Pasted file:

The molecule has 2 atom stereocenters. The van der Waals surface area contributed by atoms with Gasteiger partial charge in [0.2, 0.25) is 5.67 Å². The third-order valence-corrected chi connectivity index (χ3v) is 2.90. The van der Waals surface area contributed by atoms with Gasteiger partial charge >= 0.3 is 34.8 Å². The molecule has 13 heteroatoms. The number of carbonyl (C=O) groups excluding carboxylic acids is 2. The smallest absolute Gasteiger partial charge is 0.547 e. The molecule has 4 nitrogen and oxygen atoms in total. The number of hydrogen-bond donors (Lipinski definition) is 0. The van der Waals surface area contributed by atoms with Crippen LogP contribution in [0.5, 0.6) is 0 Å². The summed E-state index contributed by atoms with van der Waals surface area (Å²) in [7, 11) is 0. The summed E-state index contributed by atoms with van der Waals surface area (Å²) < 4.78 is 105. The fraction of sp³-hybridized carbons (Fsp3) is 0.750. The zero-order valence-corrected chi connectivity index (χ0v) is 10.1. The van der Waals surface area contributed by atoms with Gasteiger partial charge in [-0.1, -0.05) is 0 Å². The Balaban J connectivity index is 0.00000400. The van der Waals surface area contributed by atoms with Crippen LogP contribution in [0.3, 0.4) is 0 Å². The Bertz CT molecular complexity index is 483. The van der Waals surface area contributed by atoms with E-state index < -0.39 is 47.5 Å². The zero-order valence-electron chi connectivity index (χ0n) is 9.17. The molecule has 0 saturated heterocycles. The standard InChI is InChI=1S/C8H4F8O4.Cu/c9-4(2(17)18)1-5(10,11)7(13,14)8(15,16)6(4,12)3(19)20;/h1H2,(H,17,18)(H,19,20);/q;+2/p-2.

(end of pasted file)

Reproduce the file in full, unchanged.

The molecule has 2 atom stereocenters. The van der Waals surface area contributed by atoms with Gasteiger partial charge in [0.2, 0.25) is 5.67 Å². The third-order valence-corrected chi connectivity index (χ3v) is 2.90. The van der Waals surface area contributed by atoms with Gasteiger partial charge >= 0.3 is 34.8 Å². The molecule has 13 heteroatoms. The number of carbonyl (C=O) groups excluding carboxylic acids is 2. The smallest absolute Gasteiger partial charge is 0.547 e. The molecule has 4 nitrogen and oxygen atoms in total. The number of hydrogen-bond donors (Lipinski definition) is 0. The van der Waals surface area contributed by atoms with Crippen LogP contribution in [0.5, 0.6) is 0 Å². The summed E-state index contributed by atoms with van der Waals surface area (Å²) in [7, 11) is 0. The summed E-state index contributed by atoms with van der Waals surface area (Å²) < 4.78 is 105. The fraction of sp³-hybridized carbons (Fsp3) is 0.750. The zero-order valence-corrected chi connectivity index (χ0v) is 10.1. The van der Waals surface area contributed by atoms with Gasteiger partial charge in [-0.1, -0.05) is 0 Å². The Balaban J connectivity index is 0.00000400. The van der Waals surface area contributed by atoms with Crippen LogP contribution in [0.3, 0.4) is 0 Å². The Bertz CT molecular complexity index is 483. The van der Waals surface area contributed by atoms with E-state index < -0.39 is 47.5 Å². The zero-order valence-electron chi connectivity index (χ0n) is 9.17. The molecule has 0 saturated heterocycles. The standard InChI is InChI=1S/C8H4F8O4.Cu/c9-4(2(17)18)1-5(10,11)7(13,14)8(15,16)6(4,12)3(19)20;/h1H2,(H,17,18)(H,19,20);/q;+2/p-2.